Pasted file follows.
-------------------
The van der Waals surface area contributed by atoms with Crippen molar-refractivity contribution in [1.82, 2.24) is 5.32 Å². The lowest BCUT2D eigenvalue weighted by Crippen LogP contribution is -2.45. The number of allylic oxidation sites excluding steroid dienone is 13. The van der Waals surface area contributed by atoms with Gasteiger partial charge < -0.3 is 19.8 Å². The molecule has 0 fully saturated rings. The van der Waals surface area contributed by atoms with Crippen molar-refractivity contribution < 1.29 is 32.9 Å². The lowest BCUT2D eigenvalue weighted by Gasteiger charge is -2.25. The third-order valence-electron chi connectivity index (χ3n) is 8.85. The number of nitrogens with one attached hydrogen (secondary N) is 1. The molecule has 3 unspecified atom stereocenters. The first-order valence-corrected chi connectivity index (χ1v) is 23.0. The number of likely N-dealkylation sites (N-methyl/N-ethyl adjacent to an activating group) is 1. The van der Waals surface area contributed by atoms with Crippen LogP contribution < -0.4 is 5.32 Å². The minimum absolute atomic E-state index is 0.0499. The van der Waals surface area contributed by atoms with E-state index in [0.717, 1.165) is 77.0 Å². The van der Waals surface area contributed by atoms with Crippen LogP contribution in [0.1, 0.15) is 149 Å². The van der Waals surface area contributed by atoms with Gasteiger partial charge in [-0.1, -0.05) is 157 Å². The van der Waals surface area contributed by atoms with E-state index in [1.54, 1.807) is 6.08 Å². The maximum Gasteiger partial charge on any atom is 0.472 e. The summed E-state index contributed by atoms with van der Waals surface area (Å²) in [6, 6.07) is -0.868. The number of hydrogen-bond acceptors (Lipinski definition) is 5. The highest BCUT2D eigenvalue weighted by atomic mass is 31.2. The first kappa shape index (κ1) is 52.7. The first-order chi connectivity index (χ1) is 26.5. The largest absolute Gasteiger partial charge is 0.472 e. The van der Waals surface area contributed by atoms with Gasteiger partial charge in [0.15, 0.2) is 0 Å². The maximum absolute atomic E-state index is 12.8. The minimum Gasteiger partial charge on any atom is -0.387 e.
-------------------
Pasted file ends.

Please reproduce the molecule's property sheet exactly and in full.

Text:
The van der Waals surface area contributed by atoms with Crippen molar-refractivity contribution in [1.82, 2.24) is 5.32 Å². The lowest BCUT2D eigenvalue weighted by Crippen LogP contribution is -2.45. The number of allylic oxidation sites excluding steroid dienone is 13. The van der Waals surface area contributed by atoms with Gasteiger partial charge < -0.3 is 19.8 Å². The molecule has 0 fully saturated rings. The van der Waals surface area contributed by atoms with Crippen molar-refractivity contribution < 1.29 is 32.9 Å². The lowest BCUT2D eigenvalue weighted by Gasteiger charge is -2.25. The third-order valence-electron chi connectivity index (χ3n) is 8.85. The number of nitrogens with one attached hydrogen (secondary N) is 1. The molecule has 3 unspecified atom stereocenters. The first-order valence-corrected chi connectivity index (χ1v) is 23.0. The number of likely N-dealkylation sites (N-methyl/N-ethyl adjacent to an activating group) is 1. The van der Waals surface area contributed by atoms with Crippen LogP contribution < -0.4 is 5.32 Å². The minimum absolute atomic E-state index is 0.0499. The van der Waals surface area contributed by atoms with E-state index in [0.717, 1.165) is 77.0 Å². The van der Waals surface area contributed by atoms with Crippen LogP contribution in [0.1, 0.15) is 149 Å². The van der Waals surface area contributed by atoms with Gasteiger partial charge in [-0.1, -0.05) is 157 Å². The van der Waals surface area contributed by atoms with E-state index in [1.54, 1.807) is 6.08 Å². The maximum Gasteiger partial charge on any atom is 0.472 e. The summed E-state index contributed by atoms with van der Waals surface area (Å²) in [6, 6.07) is -0.868. The number of hydrogen-bond acceptors (Lipinski definition) is 5. The highest BCUT2D eigenvalue weighted by atomic mass is 31.2. The first kappa shape index (κ1) is 52.7. The first-order chi connectivity index (χ1) is 26.5. The largest absolute Gasteiger partial charge is 0.472 e. The van der Waals surface area contributed by atoms with Gasteiger partial charge in [0.15, 0.2) is 0 Å². The maximum absolute atomic E-state index is 12.8. The minimum Gasteiger partial charge on any atom is -0.387 e.